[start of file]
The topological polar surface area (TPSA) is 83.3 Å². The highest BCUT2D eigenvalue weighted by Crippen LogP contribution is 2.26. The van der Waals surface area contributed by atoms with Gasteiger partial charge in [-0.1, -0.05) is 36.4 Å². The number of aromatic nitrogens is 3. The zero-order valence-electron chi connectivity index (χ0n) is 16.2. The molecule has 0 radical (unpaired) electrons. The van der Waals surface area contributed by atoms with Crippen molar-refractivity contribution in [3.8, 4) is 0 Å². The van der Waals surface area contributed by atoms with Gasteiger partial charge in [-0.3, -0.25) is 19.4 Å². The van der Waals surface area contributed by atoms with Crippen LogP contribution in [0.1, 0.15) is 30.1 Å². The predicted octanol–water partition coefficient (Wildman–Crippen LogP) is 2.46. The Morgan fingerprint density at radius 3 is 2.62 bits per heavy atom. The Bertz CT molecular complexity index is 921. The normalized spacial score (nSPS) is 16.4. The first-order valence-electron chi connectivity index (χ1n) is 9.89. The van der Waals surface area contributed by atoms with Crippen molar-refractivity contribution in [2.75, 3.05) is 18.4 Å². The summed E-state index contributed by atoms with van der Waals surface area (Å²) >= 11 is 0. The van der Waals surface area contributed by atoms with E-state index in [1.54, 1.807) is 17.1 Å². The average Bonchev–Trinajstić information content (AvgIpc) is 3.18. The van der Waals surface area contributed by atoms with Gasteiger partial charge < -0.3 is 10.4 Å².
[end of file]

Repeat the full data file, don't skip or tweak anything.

The topological polar surface area (TPSA) is 83.3 Å². The highest BCUT2D eigenvalue weighted by Crippen LogP contribution is 2.26. The van der Waals surface area contributed by atoms with Gasteiger partial charge in [-0.1, -0.05) is 36.4 Å². The number of aromatic nitrogens is 3. The zero-order valence-electron chi connectivity index (χ0n) is 16.2. The molecule has 0 radical (unpaired) electrons. The van der Waals surface area contributed by atoms with Crippen molar-refractivity contribution in [3.8, 4) is 0 Å². The van der Waals surface area contributed by atoms with Gasteiger partial charge in [-0.3, -0.25) is 19.4 Å². The van der Waals surface area contributed by atoms with Crippen LogP contribution in [0.1, 0.15) is 30.1 Å². The predicted octanol–water partition coefficient (Wildman–Crippen LogP) is 2.46. The Morgan fingerprint density at radius 3 is 2.62 bits per heavy atom. The Bertz CT molecular complexity index is 921. The normalized spacial score (nSPS) is 16.4. The first-order valence-electron chi connectivity index (χ1n) is 9.89. The van der Waals surface area contributed by atoms with Crippen molar-refractivity contribution in [2.75, 3.05) is 18.4 Å². The summed E-state index contributed by atoms with van der Waals surface area (Å²) >= 11 is 0. The van der Waals surface area contributed by atoms with E-state index in [1.54, 1.807) is 17.1 Å². The average Bonchev–Trinajstić information content (AvgIpc) is 3.18. The van der Waals surface area contributed by atoms with Gasteiger partial charge < -0.3 is 10.4 Å².